The director predicted walkouts within the first five minutes but the premiere elicited a seven-minute ovation.

David Cronenberg was "sure that we will have walkouts within the first five minutes" of his stylish but inscrutable Crimes of the Future, but the folks at Cannes apparently couldn't get enough of his organ-harvesting allegory.

Although the press screening of Crimes — starring Viggo Mortensen, Kristen Stewart, and Léa Seydoux — inspired about 15 walkouts, the official premiere audience was made of sturdier stuff. Only one person ended up walking out for what turned out to be a bathroom break.

Crimes of the Future
Viggo Mortensen and Kristen Stewart in David Cronenberg's 'Crimes of the Future.'
| Credit: NEON

Set in some unspecified future, Crimes finds Mortensen's Saul Tenser, a performance artist, using his body as, well, his body of art. Along with partner in future crime Seydoux, an ex-trauma surgeon, he publicly showcases the metamorphosis of his organs during avant-garde performances. It's a premise ripe for repulsing viewers — and Cronenberg is absolutely fine with that.

"I do expect walkouts in Cannes, and that's a very special thing," Cronenberg told Deadline. "People always walk out, and the seats notoriously clack as you get up, because the seats fold back and hit the back of the seat. So, you hear clack, clack, clack. Whether they'll be outraged the way they were with Crash, I somehow don't think so. They might be revulsed to the point that they want to leave, but that's not the same as being outraged. However, I have no idea really what's going to happen."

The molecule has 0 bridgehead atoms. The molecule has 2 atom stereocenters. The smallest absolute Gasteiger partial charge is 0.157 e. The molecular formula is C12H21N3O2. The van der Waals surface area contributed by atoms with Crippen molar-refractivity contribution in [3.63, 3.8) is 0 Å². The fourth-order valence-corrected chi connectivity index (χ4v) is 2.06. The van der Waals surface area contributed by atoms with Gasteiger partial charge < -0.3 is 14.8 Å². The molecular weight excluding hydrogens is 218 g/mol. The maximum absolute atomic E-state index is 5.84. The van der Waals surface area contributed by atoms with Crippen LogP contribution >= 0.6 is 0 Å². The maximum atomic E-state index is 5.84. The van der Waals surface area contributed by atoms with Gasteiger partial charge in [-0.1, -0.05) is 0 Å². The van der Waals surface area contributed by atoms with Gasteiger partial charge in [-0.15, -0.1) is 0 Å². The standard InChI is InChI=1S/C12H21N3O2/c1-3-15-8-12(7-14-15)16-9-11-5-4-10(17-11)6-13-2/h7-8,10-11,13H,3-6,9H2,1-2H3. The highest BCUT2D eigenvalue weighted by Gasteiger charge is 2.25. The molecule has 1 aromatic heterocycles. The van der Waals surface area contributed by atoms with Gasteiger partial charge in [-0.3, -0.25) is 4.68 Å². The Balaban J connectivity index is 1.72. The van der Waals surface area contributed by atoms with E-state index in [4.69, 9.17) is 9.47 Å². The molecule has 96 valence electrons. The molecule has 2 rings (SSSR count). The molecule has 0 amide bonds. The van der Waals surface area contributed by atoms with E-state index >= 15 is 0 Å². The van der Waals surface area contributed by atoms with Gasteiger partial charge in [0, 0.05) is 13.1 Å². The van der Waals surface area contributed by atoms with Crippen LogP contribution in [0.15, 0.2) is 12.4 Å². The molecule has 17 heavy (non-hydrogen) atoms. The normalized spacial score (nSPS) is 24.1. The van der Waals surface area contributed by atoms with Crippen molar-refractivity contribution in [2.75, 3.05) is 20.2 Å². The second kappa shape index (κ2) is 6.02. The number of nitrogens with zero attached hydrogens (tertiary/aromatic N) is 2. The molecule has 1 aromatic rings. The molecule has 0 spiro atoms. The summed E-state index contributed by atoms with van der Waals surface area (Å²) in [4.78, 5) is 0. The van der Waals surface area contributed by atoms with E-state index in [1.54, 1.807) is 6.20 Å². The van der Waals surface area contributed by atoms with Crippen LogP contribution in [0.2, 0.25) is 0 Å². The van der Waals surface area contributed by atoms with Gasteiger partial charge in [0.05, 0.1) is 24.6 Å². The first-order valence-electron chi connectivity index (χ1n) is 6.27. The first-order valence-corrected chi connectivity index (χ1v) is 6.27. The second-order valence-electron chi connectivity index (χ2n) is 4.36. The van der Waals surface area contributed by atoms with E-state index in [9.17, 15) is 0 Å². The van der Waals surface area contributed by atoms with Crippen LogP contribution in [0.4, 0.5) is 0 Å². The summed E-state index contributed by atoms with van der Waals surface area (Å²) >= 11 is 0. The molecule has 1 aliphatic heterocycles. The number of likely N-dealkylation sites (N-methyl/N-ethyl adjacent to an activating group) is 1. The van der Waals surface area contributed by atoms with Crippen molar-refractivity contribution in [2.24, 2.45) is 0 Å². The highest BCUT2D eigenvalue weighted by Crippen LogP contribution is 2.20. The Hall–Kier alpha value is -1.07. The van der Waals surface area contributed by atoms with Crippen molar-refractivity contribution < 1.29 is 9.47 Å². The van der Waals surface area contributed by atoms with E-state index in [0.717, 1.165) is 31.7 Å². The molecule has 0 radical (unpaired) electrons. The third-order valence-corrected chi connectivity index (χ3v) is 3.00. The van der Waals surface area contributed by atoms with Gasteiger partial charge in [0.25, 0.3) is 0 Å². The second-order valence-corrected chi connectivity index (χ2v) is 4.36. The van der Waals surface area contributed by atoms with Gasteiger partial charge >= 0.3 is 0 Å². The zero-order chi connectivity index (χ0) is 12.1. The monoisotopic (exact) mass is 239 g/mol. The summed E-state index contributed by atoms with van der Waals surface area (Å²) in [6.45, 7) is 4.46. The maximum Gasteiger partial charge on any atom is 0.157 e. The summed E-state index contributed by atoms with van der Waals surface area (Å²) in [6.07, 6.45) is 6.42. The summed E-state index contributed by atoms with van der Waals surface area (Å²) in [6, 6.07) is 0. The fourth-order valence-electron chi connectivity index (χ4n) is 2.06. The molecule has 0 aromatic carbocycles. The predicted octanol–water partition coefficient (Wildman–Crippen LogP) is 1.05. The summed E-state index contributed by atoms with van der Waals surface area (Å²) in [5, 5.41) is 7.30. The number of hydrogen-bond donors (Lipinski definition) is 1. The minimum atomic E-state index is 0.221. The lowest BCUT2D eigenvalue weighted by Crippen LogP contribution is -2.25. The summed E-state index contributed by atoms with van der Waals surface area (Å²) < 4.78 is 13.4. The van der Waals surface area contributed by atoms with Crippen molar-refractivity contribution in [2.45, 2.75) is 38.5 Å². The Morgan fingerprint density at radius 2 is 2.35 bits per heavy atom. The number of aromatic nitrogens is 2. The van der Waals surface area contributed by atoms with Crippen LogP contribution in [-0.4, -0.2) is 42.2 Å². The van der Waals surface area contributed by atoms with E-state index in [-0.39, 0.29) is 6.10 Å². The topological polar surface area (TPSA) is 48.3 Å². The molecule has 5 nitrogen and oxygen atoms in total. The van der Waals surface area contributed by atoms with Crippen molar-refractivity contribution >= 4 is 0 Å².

Crash, Cronenberg's ode to deadly auto erotica, famously led to walkouts at the 1996 festival. The times they are a-changed and this year the cinephiles on the French Riviera kept their clacking to a minimum, eventually greeting Crimes of the Future with a seven-and-a-half minute ovation. Cronenberg was, if not surprised, at least touched by the raucous reaction.

"I'm speechless really," the director said. "This is the first time I've seen this movie on a screen this big, with an audience of any kind except Viggo and the cast. I'm very touched by your response. I hope you're not kidding. I hope you mean it. I'll be texting you all to see that you really meant it. Thank you so much, it's wonderful for me to share the film, finally, with actual human beings. It really helps."

Additional reporting by Carita Rizzo

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